Wild-type BChE is rapidly inhibited by OPs such as ETP and this affords a mechanism to scavenge them from the biological milieu and thereby provide protection to other sensitive targets such as AChE. In the current study, the rate of inhibition for the FL and W541H6Δ wild-type enzymes by ETP was measured in the absence and presence of BTC (SI Fig 2 and 3), and the resulting data were analyzed for the apparent bimolecular rate constant, kI app. In the absence of BTC substrate, analysis of 4 ETP concentrations resulted in overlapping rate constants of 1.34 ± 0.05 and 1.36 ± 0.05 min−1 μM−1 for FL and W541H6Δ, respectively. These values are in excellent agreement with previously determined rate constants [18, 27] and showed that the His6-tag and truncation did not affect the rate of ETP inhibition.
In a similar experiment, enzyme was inhibited in the presence of BTC. By including BTC, the observed rates of inhibition (40 ± 1 and 37 ± 1 min−1 μM−1 for FL and W541H6Δ BChE, respectively) were dependent upon both the rate of enzyme inhibition and the relative affinity for the ETP inhibitor and the BTC substrate. No attempt was made to correct the apparent rate constants for the competitive nature between BTC and ETP, but care was taken to assay the FL and W541H6Δ enzyme under identical conditions so as to allow for a meaningful comparison of the data. Although statistical analysis suggested the values are statistically different (p = 0.006), the apparent rate constants differed by less than 10% for FL and W541H6Δ enzymes, giving further support to the similar kinetics for substrate like BTC (shown in Table 2) and semi-substrate or irreversible inhibitors such as ETP.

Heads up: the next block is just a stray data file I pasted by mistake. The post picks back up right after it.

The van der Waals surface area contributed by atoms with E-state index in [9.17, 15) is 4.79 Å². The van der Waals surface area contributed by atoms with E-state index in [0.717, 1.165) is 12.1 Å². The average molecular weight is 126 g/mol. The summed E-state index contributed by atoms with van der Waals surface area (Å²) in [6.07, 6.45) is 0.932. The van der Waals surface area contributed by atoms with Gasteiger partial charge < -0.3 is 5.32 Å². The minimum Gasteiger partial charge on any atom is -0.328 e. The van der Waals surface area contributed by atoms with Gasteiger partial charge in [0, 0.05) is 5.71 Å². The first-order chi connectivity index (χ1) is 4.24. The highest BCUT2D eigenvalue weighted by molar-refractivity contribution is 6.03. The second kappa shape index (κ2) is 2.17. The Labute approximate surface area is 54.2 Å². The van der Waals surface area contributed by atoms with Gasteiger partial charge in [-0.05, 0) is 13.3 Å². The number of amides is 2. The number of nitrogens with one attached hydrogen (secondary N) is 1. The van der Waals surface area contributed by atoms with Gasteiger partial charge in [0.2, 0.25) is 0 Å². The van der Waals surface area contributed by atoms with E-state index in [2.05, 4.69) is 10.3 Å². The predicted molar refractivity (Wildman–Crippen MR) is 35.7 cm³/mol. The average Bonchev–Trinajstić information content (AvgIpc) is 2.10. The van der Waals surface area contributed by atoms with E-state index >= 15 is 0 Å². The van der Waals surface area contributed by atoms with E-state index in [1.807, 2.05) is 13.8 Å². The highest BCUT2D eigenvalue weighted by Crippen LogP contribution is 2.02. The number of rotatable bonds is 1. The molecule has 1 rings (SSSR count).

One possible desired function from BChE variants is an enhanced ability to hydrolyze OP-based nerve agents. Two well characterized enzymes derived towards this end are the G117H and G117H/E197Q BChE variants. The G117H variant remains the most active BChE enzyme reported in the literature for hydrolysis of ETP, with a maximal rate constant (i.e., kcat) of 0.4 to 0.8 min−1 [15, 28] Although this represents a dramatic improvement over the rate of hydrolysis by the wild-type enzyme, this activity is still very low compared to G117H-catalyzed BTC hydrolysis. To assess the ability of the FL and W541H6Δ G117H enzymes to turnover ETP, we took advantage of the large difference in turnover values. Enzyme was incubated with sufficient ETP concentrations to ensure that the majority of enzyme was in the ETP-labeled form. Enzyme was then diluted into solution containing BTC, and the rate at which enzyme returned to the fully active form was determined by monitoring the time-dependent increase in the rate of BTC hydrolysis (SI Fig 4). Analysis of the data using Eq. 2 gave overlapping rate constants of 0.74 ± 0.08 and 0.74 ± 0.12 min−1 for FL and W541H6Δ G117H, respectively, in reasonable agreement with the literature values.